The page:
Students view “13th” during film series
April 14, 2017
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The English department, along with the FMU chapter of the NAACP and the new African and African American Studies program, showed the Netflix original documentary “13th” as part of the English Film Series.
President of NAACP Alayah Hamlin and organizer of the English Film Series Dr. Shawn Smolen- Morton worked together for the event. Hamlin said she discussed showing the film with Smolen-Morton early in the semester, and he thought it was a great idea and immediately began work on getting the rights to show the film.
“It was a joint effort from beginning to end, and I’m thankful for all of Dr. Smolen-Morton’s help in making this possible,” Hamlin said.
“13th” is a documentary that features many African American scholars, activists, politicians and celebrities. The film was written and directed by Ava DuVerney, the award-winning director of the film “Selma.”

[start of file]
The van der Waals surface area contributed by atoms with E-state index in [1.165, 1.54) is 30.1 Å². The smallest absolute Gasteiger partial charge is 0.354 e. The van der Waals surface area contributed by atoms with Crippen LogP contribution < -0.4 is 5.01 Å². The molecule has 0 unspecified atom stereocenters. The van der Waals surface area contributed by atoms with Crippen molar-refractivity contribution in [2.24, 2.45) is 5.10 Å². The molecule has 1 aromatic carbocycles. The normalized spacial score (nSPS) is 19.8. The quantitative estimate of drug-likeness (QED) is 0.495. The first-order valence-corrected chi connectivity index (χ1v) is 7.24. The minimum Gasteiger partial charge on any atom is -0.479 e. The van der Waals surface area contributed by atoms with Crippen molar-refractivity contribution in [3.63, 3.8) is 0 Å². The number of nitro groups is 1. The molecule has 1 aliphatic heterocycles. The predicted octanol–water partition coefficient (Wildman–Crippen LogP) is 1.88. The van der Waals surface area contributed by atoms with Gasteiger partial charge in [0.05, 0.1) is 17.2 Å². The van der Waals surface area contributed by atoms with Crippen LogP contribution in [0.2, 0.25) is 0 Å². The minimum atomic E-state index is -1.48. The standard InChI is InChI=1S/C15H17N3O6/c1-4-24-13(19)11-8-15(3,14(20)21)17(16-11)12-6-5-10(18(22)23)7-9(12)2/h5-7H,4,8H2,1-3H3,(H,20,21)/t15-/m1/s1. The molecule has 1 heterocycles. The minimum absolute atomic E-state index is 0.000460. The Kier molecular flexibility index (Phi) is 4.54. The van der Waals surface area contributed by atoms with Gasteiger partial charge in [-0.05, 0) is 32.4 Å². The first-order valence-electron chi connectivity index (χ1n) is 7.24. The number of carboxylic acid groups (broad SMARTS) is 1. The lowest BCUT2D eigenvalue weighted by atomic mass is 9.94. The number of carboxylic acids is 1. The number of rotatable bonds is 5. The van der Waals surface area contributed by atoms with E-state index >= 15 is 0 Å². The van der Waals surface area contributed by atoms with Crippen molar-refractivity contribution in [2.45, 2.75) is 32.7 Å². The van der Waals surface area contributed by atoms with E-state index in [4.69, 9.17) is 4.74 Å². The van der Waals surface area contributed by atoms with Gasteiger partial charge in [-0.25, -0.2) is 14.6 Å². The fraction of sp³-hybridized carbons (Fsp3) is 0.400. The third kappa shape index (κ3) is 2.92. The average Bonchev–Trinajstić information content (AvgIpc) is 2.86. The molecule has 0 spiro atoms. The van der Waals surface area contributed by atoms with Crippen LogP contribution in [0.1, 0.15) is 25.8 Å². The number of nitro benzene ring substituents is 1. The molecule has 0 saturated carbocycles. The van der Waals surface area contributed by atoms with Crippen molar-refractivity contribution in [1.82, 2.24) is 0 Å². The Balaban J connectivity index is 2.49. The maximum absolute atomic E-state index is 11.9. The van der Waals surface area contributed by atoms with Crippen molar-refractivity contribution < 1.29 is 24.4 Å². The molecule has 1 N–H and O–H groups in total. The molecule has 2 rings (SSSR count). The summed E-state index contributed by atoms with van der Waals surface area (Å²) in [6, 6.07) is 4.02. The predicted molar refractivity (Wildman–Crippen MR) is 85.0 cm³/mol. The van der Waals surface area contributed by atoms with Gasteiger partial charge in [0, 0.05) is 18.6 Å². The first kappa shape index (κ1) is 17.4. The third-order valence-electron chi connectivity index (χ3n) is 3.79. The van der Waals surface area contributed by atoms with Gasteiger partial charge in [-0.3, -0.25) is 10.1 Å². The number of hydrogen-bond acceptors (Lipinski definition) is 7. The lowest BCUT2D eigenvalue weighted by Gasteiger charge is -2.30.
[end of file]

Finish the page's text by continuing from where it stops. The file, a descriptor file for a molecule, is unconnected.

The film addresses slavery and how it relates to current incarceration statistics in the U.S. Hamlin said that the film touched on the struggles of multiple minorities.
“The film covers a severe social issue and brings people of all backgrounds together,” Hamlin said.
“13th” has received recognition in the film community. The documentary was nominated for an Oscar for Best Documentary Feature and received numerous other film awards and nominations. It has been praised for its insight into a major issue in the U.S.: high incarceration rates of minorities.
The event was organized by the efforts of multiple FMU groups, including the African and African American Studies program, a relatively small program. However, professors expect the department to continue to grow, offering more classes in the future and collaborating on other projects.
The English Film Series shows three films a semester. Some of the films shown, such as “13th”, serve an educational purpose or aim to teach a lesson to the audience, while others are shown for entertainment.
The next film in the series, “Alice in Wonderland,” will be shown on Apr. 15. These events are free to students and usually take place in the Lowrimore Auditorium.